[14310] Documents not in English language 325 A party to a proceeding to which this Part applies who seeks to rely on a document that is not in the English language is to provide a certified English translation of the document— (a) to the Court; and

(b) to any other party to the proceeding. Note 1— Section 9 of the International Arbitration Act also deals with the translation of awards and arbitration agreements in proceedings to which Part II of the International Arbitration Act applies. Note 2— Section 35 of the Commercial Arbitration Act also deals with the translation of awards and arbitration agreements in proceedings to which the Commercial Arbitration Act applies.

DIVISION 2 — INTERNATIONAL COMMERCIAL ARBITRATION

[14315] Application for stay and referral to arbitration — foreign arbitration agreements 326 (1) An application under section 7 of the International Arbitration Act to stay the whole or part of a proceeding and refer the parties to arbitration is to be in an approved form. (2) The application is to be accompanied by— (a) a copy of the arbitration agreement; and (b) an affidavit stating the material facts on which the application for relief is based.

[14320] Application to enforce foreign award 327 (1) An application under section 8(2) of the International Arbitration Act to enforce a foreign award is to be in an approved form. (2) The application is to be accompanied by— (a) the documents referred to in section 9 of the International Arbitration Act; and (b) an affidavit stating— (i) the extent to which the foreign award has not been complied with

(ii)

at the date the application is made; and the usual or last known place of residence or business of the person against whom it is sought to enforce the foreign award or, if the person is a company, the last known registered office of the company. [page 373]

[14325] Application for referral to arbitration — Model Law 328 (1) An application under article 8 of the Model Law to refer parties to arbitration is to be in an approved form. (2) The application is to be accompanied by— (a) a copy of the arbitration agreement; and (b) an affidavit stating the material facts on which the application for relief is based.

[14330] Subpoenas 329 (1) An application under section 23(3) of the International Arbitration Act to issue a subpoena is to be in an approved form. (2) The application is to be accompanied by— (a) a draft subpoena in accordance with subrule (3); and (b) an affidavit stating— (i) the parties to the arbitration; (ii) the name of the arbitral tribunal conducting the arbitration; (iii) the place where the arbitration is being conducted; (iv) the nature of the arbitration; (v) the terms of the permission given by the arbitral tribunal for the application; (vi) the conduct money (if appropriate) to be paid to the addressee; and (vii) the witness expenses payable to the addressee.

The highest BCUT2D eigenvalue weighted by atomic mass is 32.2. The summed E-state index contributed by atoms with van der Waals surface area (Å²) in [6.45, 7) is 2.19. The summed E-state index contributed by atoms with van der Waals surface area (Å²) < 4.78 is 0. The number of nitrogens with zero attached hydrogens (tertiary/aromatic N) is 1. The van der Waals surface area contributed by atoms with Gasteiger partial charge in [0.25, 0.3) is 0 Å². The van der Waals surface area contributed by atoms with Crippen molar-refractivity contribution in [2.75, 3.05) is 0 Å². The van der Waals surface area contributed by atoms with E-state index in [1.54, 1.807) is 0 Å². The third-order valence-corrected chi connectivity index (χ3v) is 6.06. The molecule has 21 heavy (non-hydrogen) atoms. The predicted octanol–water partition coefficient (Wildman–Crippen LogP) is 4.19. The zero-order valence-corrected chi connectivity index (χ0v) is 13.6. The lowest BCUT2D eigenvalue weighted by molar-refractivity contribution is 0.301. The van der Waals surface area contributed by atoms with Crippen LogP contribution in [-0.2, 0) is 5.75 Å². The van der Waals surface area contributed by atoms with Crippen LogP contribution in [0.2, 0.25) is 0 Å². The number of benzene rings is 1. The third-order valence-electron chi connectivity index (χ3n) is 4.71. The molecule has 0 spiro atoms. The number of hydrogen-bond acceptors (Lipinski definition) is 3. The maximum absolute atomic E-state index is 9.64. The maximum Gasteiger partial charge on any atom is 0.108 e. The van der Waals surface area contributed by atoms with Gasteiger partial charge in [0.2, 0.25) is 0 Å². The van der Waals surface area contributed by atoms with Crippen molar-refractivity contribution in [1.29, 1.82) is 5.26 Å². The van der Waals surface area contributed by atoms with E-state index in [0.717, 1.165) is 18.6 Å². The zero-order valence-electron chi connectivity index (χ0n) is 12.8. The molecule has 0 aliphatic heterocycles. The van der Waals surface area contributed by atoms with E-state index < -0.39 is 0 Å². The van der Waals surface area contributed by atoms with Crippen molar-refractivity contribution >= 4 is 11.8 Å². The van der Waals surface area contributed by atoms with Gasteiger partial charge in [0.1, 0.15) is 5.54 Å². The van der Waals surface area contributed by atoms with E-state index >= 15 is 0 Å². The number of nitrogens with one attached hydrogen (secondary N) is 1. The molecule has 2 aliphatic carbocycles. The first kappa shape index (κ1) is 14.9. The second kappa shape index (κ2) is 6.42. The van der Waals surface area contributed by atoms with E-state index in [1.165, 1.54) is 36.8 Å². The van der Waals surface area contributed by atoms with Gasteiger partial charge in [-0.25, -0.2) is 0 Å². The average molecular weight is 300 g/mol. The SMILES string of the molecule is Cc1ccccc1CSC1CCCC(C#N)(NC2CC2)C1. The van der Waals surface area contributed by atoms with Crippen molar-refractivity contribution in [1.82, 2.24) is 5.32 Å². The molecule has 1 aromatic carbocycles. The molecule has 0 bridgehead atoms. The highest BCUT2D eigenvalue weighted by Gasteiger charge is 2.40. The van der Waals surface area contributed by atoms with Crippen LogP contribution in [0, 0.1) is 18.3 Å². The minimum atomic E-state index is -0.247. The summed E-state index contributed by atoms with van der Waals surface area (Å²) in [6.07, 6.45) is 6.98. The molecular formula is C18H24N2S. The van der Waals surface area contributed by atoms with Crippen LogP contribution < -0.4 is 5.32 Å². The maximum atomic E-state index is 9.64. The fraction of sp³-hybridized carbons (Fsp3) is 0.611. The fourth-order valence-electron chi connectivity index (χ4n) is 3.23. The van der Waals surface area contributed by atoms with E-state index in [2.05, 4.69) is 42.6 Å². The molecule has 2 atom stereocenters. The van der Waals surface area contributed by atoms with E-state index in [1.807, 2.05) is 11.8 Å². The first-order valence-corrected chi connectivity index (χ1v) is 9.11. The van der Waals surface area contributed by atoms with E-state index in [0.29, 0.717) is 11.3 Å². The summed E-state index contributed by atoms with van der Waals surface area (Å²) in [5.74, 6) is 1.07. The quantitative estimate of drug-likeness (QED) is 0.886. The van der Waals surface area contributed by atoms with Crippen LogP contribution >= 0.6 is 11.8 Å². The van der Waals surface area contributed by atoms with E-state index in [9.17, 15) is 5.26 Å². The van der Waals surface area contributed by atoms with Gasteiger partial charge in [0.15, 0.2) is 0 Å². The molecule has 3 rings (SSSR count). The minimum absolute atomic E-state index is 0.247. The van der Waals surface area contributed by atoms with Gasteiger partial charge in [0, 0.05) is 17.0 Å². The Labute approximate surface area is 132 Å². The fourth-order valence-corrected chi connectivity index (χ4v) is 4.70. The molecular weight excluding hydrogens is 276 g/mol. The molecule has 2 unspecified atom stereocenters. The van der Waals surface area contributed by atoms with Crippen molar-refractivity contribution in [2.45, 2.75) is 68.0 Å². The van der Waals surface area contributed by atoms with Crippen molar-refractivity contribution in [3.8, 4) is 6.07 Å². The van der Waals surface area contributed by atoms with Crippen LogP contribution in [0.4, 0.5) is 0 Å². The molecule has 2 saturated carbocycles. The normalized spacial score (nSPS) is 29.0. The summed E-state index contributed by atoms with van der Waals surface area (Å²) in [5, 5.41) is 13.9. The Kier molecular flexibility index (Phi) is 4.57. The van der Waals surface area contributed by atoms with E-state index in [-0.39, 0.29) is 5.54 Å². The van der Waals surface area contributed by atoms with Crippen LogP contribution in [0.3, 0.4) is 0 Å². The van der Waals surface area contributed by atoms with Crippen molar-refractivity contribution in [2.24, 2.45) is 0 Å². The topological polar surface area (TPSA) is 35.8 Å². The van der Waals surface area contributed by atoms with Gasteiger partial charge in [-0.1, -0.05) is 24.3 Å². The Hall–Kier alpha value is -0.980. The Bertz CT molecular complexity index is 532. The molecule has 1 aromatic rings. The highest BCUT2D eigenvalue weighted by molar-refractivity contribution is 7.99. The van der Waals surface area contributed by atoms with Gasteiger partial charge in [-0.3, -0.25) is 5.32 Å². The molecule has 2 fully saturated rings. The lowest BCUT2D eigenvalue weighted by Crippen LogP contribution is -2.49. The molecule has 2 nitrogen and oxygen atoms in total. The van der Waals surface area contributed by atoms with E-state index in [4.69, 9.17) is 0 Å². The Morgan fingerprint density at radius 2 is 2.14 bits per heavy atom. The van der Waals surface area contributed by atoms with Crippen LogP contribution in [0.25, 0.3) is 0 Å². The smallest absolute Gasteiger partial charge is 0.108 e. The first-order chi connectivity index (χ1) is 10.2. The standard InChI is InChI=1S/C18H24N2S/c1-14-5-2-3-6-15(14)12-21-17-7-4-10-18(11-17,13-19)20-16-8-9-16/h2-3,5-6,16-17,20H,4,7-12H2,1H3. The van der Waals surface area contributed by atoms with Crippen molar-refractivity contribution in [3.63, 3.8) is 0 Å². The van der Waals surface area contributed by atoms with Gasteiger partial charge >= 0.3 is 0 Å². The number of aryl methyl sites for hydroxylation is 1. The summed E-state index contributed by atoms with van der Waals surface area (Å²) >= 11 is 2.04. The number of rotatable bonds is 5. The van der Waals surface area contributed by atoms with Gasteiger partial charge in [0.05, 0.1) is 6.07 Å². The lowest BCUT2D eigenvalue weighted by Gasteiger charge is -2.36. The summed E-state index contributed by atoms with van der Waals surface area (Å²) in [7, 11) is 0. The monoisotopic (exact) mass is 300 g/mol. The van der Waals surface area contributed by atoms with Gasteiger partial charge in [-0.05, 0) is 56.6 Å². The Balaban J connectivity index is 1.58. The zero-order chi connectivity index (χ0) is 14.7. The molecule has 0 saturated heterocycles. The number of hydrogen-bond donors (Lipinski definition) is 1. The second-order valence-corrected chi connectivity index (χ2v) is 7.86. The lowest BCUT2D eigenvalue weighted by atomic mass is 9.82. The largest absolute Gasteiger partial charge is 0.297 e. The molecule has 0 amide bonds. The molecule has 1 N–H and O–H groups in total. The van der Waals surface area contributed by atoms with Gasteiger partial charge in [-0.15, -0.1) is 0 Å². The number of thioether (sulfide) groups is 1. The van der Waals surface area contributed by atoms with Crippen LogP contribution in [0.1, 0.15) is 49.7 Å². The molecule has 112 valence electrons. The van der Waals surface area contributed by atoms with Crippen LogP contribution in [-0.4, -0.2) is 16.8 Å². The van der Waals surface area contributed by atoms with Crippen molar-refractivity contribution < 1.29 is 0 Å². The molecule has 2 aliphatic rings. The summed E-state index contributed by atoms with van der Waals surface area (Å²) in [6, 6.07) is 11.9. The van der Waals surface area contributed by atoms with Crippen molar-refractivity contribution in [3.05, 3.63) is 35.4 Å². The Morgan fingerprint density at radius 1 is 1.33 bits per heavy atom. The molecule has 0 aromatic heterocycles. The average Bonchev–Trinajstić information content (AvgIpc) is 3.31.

(3) For the purposes of subrule (2)(a), the draft subpoena is to be in accordance with— (a) for a subpoena to attend for examination before an arbitral tribunal — an approved form; or (b) for a subpoena to produce to the arbitral tribunal the documents mentioned in the subpoena — an approved form; or (c) for a subpoena to attend for examination and produce documents — an approved form. (4) The Court may— (a) fix an amount that represents the reasonable loss and expense the addressee will incur in complying with the subpoena; and (b) direct that the amount be paid by the applicant to the addressee before or after the addressee complies with the subpoena. (5) An amount fixed under subrule (4) is in addition to any conduct money or witness expenses payable under subrule (2)(b)(vi) or (vii).

[14335] Application relating to evidence for arbitration 330 (1) An application for an order under section 23A(3) of the International Arbitration Act that a person attend before the Court for examination or to produce documents or do a thing required by an arbitral tribunal for an arbitration is to be in an approved form. (2) An application under subrule (1) is to be accompanied by an affidavit stating— (a) the person against whom the order is sought; [page 374] (b) the order sought; (c) the ground under section 23A(1) of the International Arbitration Act relied on; (d) the terms of the permission given by the arbitral tribunal for the application; and

(e) the material facts relied on for the making of the order.

[14340] Application relating to disclosure of confidential information 331 (1) An application under section 23F or 23G of the International Arbitration Act for an order prohibiting or allowing the disclosure of confidential information is to be in an approved form. (2) An application under subrule (1) is to be accompanied by an affidavit stating— (a) the person against whom the order is sought; (b) the order sought; (c) the material facts relied on for the making of the order; (d) if the application is made under section 23F of the International Arbitration Act — the terms of the order of the arbitral tribunal allowing disclosure of the information and the date the order was made; (e) if the application is made under section 23G of the International Arbitration Act, either— (i) the date the arbitral tribunal’s mandate was terminated; or (ii) the date and the terms of— (A) the request made to the arbitral tribunal for disclosure of the confidential information; and (B) the arbitral tribunal’s refusal to allow disclosure.

[14345] Application for other order — Model Law 332 (1) An application for relief under article 11(3), 11(4), 13(3), 14, 16(3), 17H(3), 17I, 17J or 27 of the Model Law is to be in an approved form. (2) The application is to be accompanied by an affidavit stating the material facts on which the application for relief is based.